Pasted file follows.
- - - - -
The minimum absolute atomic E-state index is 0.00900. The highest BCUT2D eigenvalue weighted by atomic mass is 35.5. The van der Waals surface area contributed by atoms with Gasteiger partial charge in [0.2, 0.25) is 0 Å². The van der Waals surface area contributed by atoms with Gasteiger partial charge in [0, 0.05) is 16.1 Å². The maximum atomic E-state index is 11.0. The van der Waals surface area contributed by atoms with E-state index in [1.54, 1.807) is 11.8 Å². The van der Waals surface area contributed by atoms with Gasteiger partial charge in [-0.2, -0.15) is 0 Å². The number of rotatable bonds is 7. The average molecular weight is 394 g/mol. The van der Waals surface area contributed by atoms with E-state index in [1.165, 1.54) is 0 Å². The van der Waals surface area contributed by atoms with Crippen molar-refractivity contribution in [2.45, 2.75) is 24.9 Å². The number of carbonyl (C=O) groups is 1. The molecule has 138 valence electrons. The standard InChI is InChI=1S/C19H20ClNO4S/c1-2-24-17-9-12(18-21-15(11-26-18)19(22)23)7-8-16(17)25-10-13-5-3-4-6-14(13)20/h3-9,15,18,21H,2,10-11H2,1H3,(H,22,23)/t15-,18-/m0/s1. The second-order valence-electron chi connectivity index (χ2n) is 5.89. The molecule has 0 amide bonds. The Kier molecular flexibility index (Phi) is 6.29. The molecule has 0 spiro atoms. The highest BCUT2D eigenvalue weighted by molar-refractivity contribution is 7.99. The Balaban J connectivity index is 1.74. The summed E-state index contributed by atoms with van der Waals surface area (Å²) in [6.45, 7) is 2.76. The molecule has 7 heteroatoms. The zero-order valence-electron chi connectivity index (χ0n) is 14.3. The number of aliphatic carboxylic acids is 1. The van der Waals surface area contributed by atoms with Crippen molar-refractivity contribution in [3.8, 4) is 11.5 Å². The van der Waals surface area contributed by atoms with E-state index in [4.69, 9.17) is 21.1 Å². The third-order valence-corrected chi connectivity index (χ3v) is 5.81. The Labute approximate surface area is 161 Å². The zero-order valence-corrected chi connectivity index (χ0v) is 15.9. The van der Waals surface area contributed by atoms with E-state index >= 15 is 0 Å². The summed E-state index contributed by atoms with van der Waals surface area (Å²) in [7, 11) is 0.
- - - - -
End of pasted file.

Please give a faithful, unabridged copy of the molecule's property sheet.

The minimum absolute atomic E-state index is 0.00900. The highest BCUT2D eigenvalue weighted by atomic mass is 35.5. The van der Waals surface area contributed by atoms with Gasteiger partial charge in [0.2, 0.25) is 0 Å². The van der Waals surface area contributed by atoms with Gasteiger partial charge in [0, 0.05) is 16.1 Å². The maximum atomic E-state index is 11.0. The van der Waals surface area contributed by atoms with E-state index in [1.54, 1.807) is 11.8 Å². The van der Waals surface area contributed by atoms with Gasteiger partial charge in [-0.2, -0.15) is 0 Å². The number of rotatable bonds is 7. The average molecular weight is 394 g/mol. The van der Waals surface area contributed by atoms with E-state index in [1.165, 1.54) is 0 Å². The van der Waals surface area contributed by atoms with Crippen molar-refractivity contribution in [2.45, 2.75) is 24.9 Å². The number of carbonyl (C=O) groups is 1. The molecule has 138 valence electrons. The standard InChI is InChI=1S/C19H20ClNO4S/c1-2-24-17-9-12(18-21-15(11-26-18)19(22)23)7-8-16(17)25-10-13-5-3-4-6-14(13)20/h3-9,15,18,21H,2,10-11H2,1H3,(H,22,23)/t15-,18-/m0/s1. The second-order valence-electron chi connectivity index (χ2n) is 5.89. The molecule has 0 amide bonds. The Kier molecular flexibility index (Phi) is 6.29. The molecule has 0 spiro atoms. The highest BCUT2D eigenvalue weighted by molar-refractivity contribution is 7.99. The Balaban J connectivity index is 1.74. The summed E-state index contributed by atoms with van der Waals surface area (Å²) in [6.45, 7) is 2.76. The molecule has 7 heteroatoms. The zero-order valence-electron chi connectivity index (χ0n) is 14.3. The number of aliphatic carboxylic acids is 1. The van der Waals surface area contributed by atoms with Crippen molar-refractivity contribution in [3.8, 4) is 11.5 Å². The van der Waals surface area contributed by atoms with E-state index in [4.69, 9.17) is 21.1 Å². The third-order valence-corrected chi connectivity index (χ3v) is 5.81. The Labute approximate surface area is 161 Å². The zero-order valence-corrected chi connectivity index (χ0v) is 15.9. The van der Waals surface area contributed by atoms with E-state index >= 15 is 0 Å². The summed E-state index contributed by atoms with van der Waals surface area (Å²) in [7, 11) is 0.